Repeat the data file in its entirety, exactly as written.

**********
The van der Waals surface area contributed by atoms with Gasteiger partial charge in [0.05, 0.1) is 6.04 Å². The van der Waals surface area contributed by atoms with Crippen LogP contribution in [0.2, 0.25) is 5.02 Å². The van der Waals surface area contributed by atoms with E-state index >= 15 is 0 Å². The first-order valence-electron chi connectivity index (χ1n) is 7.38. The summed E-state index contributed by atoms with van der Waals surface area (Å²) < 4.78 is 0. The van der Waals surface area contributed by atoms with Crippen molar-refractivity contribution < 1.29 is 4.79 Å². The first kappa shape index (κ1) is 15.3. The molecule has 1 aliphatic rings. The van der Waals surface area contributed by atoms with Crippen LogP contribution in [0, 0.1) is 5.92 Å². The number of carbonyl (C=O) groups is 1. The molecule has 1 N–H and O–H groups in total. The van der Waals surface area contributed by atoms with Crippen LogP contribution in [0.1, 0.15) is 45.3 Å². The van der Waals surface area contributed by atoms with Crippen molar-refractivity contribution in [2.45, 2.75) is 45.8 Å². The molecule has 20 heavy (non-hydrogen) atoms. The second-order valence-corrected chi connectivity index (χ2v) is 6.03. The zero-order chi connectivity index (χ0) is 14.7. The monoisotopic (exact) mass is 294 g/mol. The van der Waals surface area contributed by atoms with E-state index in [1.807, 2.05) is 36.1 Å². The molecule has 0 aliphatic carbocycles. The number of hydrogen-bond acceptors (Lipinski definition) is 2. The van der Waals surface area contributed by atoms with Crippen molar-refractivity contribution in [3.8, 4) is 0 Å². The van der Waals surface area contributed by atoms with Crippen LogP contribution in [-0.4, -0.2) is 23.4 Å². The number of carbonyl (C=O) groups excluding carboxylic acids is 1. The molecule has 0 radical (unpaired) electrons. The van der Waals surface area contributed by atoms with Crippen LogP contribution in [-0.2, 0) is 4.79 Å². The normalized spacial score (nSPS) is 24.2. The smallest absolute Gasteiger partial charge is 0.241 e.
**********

The van der Waals surface area contributed by atoms with Gasteiger partial charge in [0.05, 0.1) is 6.04 Å². The van der Waals surface area contributed by atoms with Crippen LogP contribution in [0.2, 0.25) is 5.02 Å². The van der Waals surface area contributed by atoms with E-state index >= 15 is 0 Å². The first-order valence-electron chi connectivity index (χ1n) is 7.38. The summed E-state index contributed by atoms with van der Waals surface area (Å²) < 4.78 is 0. The van der Waals surface area contributed by atoms with Crippen molar-refractivity contribution < 1.29 is 4.79 Å². The first kappa shape index (κ1) is 15.3. The molecule has 1 aliphatic rings. The van der Waals surface area contributed by atoms with Crippen LogP contribution in [0, 0.1) is 5.92 Å². The number of carbonyl (C=O) groups is 1. The molecule has 1 N–H and O–H groups in total. The van der Waals surface area contributed by atoms with Crippen LogP contribution in [0.1, 0.15) is 45.3 Å². The van der Waals surface area contributed by atoms with Crippen molar-refractivity contribution in [2.45, 2.75) is 45.8 Å². The molecule has 20 heavy (non-hydrogen) atoms. The second-order valence-corrected chi connectivity index (χ2v) is 6.03. The zero-order chi connectivity index (χ0) is 14.7. The monoisotopic (exact) mass is 294 g/mol. The van der Waals surface area contributed by atoms with E-state index in [1.807, 2.05) is 36.1 Å². The molecule has 0 aliphatic carbocycles. The number of hydrogen-bond acceptors (Lipinski definition) is 2. The van der Waals surface area contributed by atoms with Crippen molar-refractivity contribution in [3.8, 4) is 0 Å². The van der Waals surface area contributed by atoms with Crippen LogP contribution in [-0.4, -0.2) is 23.4 Å². The number of carbonyl (C=O) groups excluding carboxylic acids is 1. The molecule has 0 radical (unpaired) electrons. The van der Waals surface area contributed by atoms with Crippen LogP contribution in [-0.2, 0) is 4.79 Å². The normalized spacial score (nSPS) is 24.2. The smallest absolute Gasteiger partial charge is 0.241 e.